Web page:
Despite this, the Allied response to the German onslaught wasn’t universally perfect and the fighting would be terrible with the desperate defence carried out amidst confusion and a degree of panic. But with the weight of resources behind the Allies there could conceivably have been only one result.
The defence of the Bulge added to the legends of some units and built the reputations of others. Men of various ranks rose to the occasion and took crucial decisions and actions that made all the difference. For others there were problems and failures, a situation not unique to the US Army when the crap hits the fan but these inconvenient truths have occasionally been airbrushed from the big picture passed down to us in popular histories. Stuff happens. As the Germans attacked some American leaders were in a state of denial. They simply could not conceive the Nazis had the means to take such a gamble. Omar Bradley and his intelligence staff had cause for regret and Courtney Hodges and his 1st Army headquarters were in disarray, but the leadership of Eisenhower sealed the fate of the German offensive by ordering his army commanders to act. George Patton took up the baton with alacrity and turned his 3rd Army on the advancing Germans doing terrible damage to their ambitions.
Popular history of the campaign has tended to settle on iconic actions that benefited from strong media coverage, a result of pressmen being in the right place at the opportune moment. We learn in this book that there was so much more to the battle than events at Bastogne and Malmedy, important though they are. Significant pieces of the battle have often remained barely known.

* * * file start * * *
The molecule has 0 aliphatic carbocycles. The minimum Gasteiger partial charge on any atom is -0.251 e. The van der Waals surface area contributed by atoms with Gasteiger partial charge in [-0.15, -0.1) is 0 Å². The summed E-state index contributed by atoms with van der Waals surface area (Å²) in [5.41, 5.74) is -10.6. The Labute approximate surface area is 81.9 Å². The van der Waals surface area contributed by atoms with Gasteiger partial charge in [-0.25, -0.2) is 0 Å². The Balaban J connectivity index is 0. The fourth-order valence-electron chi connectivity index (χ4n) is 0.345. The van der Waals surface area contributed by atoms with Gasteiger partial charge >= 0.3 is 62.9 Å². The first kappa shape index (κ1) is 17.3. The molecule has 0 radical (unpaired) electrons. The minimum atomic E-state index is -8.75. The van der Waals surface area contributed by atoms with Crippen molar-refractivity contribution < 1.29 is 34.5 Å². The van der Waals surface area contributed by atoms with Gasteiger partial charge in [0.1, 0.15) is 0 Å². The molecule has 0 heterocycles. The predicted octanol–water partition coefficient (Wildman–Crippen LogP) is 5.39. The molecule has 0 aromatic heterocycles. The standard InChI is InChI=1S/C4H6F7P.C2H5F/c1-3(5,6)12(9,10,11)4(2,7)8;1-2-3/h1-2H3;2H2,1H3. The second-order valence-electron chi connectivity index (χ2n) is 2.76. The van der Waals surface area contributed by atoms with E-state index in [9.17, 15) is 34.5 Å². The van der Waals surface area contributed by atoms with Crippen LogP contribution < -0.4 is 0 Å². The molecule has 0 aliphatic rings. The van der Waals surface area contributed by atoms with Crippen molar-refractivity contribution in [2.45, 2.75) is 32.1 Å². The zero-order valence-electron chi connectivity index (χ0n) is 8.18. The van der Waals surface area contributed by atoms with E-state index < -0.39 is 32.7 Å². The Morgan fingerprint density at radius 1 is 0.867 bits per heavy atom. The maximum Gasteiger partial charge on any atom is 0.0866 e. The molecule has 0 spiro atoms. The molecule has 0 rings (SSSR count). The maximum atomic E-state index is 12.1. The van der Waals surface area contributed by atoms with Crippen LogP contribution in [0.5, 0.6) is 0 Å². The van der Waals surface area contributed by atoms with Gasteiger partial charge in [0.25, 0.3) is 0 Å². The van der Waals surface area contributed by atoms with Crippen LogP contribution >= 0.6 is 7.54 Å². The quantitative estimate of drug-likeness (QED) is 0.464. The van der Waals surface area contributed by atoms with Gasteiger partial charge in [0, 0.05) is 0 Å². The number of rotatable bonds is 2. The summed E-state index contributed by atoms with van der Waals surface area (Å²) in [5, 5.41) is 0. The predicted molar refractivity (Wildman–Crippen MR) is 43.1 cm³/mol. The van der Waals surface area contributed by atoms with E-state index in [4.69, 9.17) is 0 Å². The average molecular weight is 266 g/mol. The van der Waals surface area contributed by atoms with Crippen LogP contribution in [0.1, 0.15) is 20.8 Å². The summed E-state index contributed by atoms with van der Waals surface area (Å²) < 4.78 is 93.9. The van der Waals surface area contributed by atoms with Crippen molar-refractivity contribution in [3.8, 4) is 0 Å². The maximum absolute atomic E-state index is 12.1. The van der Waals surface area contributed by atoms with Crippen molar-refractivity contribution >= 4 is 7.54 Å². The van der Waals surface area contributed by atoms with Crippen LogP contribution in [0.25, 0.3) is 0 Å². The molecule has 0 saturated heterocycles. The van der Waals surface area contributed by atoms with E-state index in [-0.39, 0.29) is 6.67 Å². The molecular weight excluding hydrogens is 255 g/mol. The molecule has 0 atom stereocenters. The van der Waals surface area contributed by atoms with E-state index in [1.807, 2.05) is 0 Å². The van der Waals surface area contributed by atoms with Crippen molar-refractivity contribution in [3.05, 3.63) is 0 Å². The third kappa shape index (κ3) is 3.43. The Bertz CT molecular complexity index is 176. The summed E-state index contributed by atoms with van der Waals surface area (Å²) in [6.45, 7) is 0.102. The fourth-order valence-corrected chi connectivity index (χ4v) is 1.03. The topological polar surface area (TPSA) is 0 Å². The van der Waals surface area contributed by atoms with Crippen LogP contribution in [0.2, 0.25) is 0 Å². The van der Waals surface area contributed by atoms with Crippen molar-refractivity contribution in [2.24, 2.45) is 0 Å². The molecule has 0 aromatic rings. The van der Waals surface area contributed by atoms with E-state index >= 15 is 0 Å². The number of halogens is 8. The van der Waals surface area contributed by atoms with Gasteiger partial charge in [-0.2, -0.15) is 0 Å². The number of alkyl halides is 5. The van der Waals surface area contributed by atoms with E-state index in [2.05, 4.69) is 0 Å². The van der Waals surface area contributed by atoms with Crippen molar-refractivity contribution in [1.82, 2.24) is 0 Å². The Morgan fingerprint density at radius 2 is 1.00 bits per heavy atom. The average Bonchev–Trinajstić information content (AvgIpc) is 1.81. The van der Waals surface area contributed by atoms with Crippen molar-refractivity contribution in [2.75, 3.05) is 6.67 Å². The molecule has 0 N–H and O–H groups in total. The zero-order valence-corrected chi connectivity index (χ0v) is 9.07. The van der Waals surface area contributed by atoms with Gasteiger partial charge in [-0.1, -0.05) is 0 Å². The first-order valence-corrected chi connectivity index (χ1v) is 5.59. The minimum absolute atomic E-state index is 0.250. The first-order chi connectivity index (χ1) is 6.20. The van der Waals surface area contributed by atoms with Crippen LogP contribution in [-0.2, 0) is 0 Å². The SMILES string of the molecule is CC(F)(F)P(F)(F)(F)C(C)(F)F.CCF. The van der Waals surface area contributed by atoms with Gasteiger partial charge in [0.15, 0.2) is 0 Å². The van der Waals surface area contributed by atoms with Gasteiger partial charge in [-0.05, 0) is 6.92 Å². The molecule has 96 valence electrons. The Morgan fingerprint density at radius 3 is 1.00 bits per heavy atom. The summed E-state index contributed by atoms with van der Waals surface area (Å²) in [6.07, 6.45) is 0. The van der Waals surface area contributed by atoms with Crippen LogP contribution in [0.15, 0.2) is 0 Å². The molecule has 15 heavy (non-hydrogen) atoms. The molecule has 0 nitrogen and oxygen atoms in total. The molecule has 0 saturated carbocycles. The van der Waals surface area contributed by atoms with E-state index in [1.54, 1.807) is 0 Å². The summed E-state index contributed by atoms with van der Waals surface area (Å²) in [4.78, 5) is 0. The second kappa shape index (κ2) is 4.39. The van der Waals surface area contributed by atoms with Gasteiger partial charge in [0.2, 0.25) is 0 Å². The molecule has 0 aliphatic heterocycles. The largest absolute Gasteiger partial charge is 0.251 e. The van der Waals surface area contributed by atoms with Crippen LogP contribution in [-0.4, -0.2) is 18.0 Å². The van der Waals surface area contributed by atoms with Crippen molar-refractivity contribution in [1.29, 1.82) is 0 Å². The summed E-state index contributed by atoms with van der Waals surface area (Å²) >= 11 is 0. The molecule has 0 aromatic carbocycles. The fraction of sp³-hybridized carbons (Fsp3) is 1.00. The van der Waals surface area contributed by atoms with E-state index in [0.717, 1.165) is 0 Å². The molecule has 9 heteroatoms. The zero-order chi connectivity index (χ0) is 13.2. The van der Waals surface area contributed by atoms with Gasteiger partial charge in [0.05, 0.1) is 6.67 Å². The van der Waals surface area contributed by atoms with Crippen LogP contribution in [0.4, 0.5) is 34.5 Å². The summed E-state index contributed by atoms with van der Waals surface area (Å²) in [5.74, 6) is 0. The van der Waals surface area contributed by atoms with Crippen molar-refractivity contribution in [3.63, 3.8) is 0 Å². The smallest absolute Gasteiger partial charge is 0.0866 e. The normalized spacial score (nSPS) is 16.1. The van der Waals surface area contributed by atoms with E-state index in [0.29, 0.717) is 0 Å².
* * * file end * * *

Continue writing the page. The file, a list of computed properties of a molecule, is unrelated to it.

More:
After the offensive was defeated a journalist came up with the name Battle of the Bulge. It has been with us ever since and has gathered totems and icons indulged by rubbish like the eponymous 1960s movie and a mixed bag of books and latterly episodes from HBO’s reverential adaptation of Stephen Ambrose’s Band of Brothers.
The battle had all the elements; valour, endurance, terror and murder. As we know, some of it was just nuts.
Peter Caddick-Adams has assembled a genuinely breath taking account of the great offensive. He layers events with great care, moving us across the length and breadth of the battlefield allowing us to picture it through the eyes of a stellar cast of big names and ordinary soldiers. Tellingly, he gives equal emphasis to both sides and enables us to follow the trials and tribulations of attacking Germans and defending Americans in fair measure. It makes sense for us to appreciate what an immense gamble Hitler had made, given his utter failure to understand the true condition of his armies at a time when the lethal paranoia of his Nazi regime was reaching it’s nadir. Hitler was ignorant of the culture and the steadfast discipline of the Americans, who he belittled and underestimated with dire consequences for his foul regime.
Accounts of Nazi atrocities, Malmedy beingthe most infamous;should be taken in context of the personalities involved. Brutalised men fresh from Russia were content to apply the same casualmurderthey administered on the Eastern front to American POWs and Belgian civilians alike. Odious as they were, many had been conditioned to behave in such a way, but what excuse is there for their odious behaviour? One-dimensional impressions of these brutal men do not suffice in the telling of a complex story and the author resists this without a degree of sympathy for the thugs. Far too few were made to face a gallows and it leaves a bitter taste to know many lived contented lives into old age, many totally unrepentant for their sins. After Malmedy some American units were a lot less correct in their attitude to prisoners, especially the SS, something the Canadians had learned during the previous summer.